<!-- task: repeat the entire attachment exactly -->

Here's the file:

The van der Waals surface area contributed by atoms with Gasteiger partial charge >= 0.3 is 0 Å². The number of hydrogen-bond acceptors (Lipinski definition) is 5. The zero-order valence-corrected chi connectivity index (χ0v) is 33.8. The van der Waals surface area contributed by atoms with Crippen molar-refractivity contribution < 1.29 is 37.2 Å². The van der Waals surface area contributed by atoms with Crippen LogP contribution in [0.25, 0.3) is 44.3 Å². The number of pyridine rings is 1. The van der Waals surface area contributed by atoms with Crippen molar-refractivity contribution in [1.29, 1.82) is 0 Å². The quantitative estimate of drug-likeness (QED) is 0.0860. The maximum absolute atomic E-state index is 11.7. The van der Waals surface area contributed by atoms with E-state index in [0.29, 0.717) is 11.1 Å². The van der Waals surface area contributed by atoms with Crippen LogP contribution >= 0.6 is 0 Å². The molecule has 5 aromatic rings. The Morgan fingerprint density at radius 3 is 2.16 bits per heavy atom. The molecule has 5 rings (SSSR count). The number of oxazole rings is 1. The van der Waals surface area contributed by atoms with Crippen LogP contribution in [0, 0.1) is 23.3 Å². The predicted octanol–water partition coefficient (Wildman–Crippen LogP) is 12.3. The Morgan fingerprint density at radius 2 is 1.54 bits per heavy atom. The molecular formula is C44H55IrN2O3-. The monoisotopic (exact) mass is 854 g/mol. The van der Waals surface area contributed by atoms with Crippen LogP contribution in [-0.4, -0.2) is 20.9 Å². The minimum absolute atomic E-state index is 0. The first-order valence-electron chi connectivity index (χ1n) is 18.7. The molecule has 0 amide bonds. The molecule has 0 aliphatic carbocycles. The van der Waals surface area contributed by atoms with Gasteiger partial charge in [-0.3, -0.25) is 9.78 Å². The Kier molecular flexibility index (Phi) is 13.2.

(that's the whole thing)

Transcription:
The van der Waals surface area contributed by atoms with Gasteiger partial charge >= 0.3 is 0 Å². The number of hydrogen-bond acceptors (Lipinski definition) is 5. The zero-order valence-corrected chi connectivity index (χ0v) is 33.8. The van der Waals surface area contributed by atoms with Crippen molar-refractivity contribution < 1.29 is 37.2 Å². The van der Waals surface area contributed by atoms with Crippen LogP contribution in [0.25, 0.3) is 44.3 Å². The number of pyridine rings is 1. The van der Waals surface area contributed by atoms with Crippen molar-refractivity contribution in [1.29, 1.82) is 0 Å². The quantitative estimate of drug-likeness (QED) is 0.0860. The maximum absolute atomic E-state index is 11.7. The van der Waals surface area contributed by atoms with E-state index in [0.29, 0.717) is 11.1 Å². The van der Waals surface area contributed by atoms with Crippen LogP contribution >= 0.6 is 0 Å². The molecule has 5 aromatic rings. The Morgan fingerprint density at radius 3 is 2.16 bits per heavy atom. The molecule has 5 rings (SSSR count). The number of oxazole rings is 1. The van der Waals surface area contributed by atoms with Crippen LogP contribution in [0, 0.1) is 23.3 Å². The predicted octanol–water partition coefficient (Wildman–Crippen LogP) is 12.3. The Morgan fingerprint density at radius 2 is 1.54 bits per heavy atom. The molecular formula is C44H55IrN2O3-. The monoisotopic (exact) mass is 854 g/mol. The van der Waals surface area contributed by atoms with Crippen LogP contribution in [-0.4, -0.2) is 20.9 Å². The minimum absolute atomic E-state index is 0. The first-order valence-electron chi connectivity index (χ1n) is 18.7. The molecule has 0 amide bonds. The molecule has 0 aliphatic carbocycles. The van der Waals surface area contributed by atoms with Gasteiger partial charge in [-0.3, -0.25) is 9.78 Å². The Kier molecular flexibility index (Phi) is 13.2.